Your trip to Australia can be as pleasing and quick as pouring a glass of Jacob’s Creek 2005 Steingarten Riesling.
My first step on Australian soil was only an hour away from my Hoboken apartment. I traveled to New York City’s Upper East Side and was welcomed by John Olsen, the Australian consul general, in his official residence, which is legally recognized as Australian territory. No jet lag for me.
Joining us were Philip Laffer — corporate winemaker for Orlando Wyndham Group, the owner of Jacob’s Creek wines — and three of Australia’s talented young chefs.
We began our tasting of Steingarten Riesling with the 1990 and continued with the 1996, 1998, 2002 and 2006 vintages.
I was skeptical that any of the wines from the 1990s would be alive and well. After all, the general style of Australian white wines — and many reds — is make it and drink it. With the exception of the renowned Grange, and a few others, cellaring Australian wine is not what the genre is about.
My skepticism was quickly dispelled with the 1990 Steingarten Riesling’s citrus and lemon-thyme flavor; this fruit profile continued through the other wines in the tasting. Our market is currently stocked with the 2005 Jacob’s Creek Steingarten Riesling. It has the slight greenish tint displayed in all the wines save the 1990 and the telltale citrus scent of Jacob Creek’s Steingarten Riesling.
Aficionados of Riesling will detect a slight petroleum-like aroma in the background, which, in the 30 plus years I’ve been in the wine world, no winemaker has ever been able to explain why this is found in some rieslings.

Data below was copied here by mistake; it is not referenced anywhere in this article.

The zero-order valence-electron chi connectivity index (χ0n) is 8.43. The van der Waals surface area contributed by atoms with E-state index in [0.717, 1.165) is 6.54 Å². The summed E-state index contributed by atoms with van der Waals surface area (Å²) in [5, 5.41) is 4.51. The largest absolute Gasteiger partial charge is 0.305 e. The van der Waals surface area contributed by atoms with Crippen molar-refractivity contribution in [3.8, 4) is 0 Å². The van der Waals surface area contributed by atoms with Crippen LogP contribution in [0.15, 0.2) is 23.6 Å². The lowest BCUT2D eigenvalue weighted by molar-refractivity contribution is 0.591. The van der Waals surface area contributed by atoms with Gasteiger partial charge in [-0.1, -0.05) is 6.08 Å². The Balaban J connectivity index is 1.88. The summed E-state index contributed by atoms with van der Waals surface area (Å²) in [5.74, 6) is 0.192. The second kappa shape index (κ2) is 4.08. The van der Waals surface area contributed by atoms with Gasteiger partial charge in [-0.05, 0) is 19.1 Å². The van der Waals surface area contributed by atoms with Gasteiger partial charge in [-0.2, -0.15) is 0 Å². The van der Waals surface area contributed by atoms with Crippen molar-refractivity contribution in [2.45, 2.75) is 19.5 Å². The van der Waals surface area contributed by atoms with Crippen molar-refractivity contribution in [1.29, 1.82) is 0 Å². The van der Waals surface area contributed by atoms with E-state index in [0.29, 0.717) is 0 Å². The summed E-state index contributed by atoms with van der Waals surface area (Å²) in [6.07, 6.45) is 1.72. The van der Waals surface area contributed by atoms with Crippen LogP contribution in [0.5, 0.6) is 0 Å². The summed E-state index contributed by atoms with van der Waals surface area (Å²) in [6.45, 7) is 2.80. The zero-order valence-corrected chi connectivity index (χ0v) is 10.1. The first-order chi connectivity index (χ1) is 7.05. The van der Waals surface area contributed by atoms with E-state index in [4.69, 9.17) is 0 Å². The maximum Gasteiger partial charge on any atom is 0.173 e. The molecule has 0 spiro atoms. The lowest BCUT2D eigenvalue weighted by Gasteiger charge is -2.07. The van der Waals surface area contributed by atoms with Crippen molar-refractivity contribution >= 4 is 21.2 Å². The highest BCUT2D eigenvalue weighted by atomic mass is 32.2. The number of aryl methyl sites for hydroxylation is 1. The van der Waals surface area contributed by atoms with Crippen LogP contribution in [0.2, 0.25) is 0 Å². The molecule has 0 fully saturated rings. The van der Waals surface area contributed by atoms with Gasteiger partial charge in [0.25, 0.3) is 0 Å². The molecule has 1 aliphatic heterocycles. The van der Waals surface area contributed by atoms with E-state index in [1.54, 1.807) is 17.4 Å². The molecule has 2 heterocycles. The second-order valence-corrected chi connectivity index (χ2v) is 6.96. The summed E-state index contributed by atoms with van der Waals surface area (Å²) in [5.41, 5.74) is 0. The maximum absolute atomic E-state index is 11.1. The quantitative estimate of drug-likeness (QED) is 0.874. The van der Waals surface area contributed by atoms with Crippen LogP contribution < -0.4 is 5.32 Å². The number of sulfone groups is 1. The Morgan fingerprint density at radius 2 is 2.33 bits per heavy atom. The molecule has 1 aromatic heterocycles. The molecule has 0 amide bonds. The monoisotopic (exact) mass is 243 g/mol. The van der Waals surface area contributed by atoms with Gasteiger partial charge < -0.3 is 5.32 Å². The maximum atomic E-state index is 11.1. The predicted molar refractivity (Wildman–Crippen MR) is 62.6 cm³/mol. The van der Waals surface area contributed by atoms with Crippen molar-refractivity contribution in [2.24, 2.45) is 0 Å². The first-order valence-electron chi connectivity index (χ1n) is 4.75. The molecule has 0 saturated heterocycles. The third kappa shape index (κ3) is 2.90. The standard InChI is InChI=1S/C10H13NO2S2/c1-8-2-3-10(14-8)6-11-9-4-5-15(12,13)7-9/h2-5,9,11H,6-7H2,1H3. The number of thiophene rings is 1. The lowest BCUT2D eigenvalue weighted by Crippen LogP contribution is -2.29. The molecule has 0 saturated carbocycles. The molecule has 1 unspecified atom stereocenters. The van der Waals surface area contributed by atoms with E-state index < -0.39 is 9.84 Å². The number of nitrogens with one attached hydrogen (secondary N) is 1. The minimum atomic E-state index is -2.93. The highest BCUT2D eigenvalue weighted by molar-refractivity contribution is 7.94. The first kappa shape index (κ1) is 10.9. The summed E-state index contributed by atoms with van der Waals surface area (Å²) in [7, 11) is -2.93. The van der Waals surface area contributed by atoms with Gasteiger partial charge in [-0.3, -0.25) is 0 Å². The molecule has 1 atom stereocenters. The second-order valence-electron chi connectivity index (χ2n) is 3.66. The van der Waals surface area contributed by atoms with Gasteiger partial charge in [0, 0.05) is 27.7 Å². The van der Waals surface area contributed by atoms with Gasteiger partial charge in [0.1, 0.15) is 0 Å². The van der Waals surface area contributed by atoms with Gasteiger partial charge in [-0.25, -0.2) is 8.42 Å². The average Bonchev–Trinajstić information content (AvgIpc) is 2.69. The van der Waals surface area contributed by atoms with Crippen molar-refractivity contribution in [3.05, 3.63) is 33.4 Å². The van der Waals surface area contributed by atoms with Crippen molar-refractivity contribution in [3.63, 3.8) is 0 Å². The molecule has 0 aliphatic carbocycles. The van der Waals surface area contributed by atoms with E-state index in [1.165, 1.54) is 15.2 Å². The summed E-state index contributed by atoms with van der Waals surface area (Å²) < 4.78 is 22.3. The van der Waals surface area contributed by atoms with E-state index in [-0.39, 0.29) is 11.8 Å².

The 2005 Jacob’s Creek Steingarten Riesling has a backbone of acidity that is going to allow it to age at least 15 years. It is pleasureful today, but those who cellar it will be rewarded with a much more complex wine during the next two decades.
Following our tasting, Australia’s high-profile chef Luke Mangan prepared a confit of Petuna Trout with pickled cucumber and ginger and a soy and lemongrass dressing to partner with the wine. Partnerships like this will last ages.
While the 2005 Steingarten Riesling will also be delightful with trout, you can enjoy it with all types of Asian foods, Maryland soft-shell crabs, oysters and a New Jersey clambake. The beauty of these wines makes me want to see more of Australia, but I doubt that Consul General Olsen can prevent that jet lag.
The 2005 Jacob Creek’s Steingarten Riesling retails for approximately $29.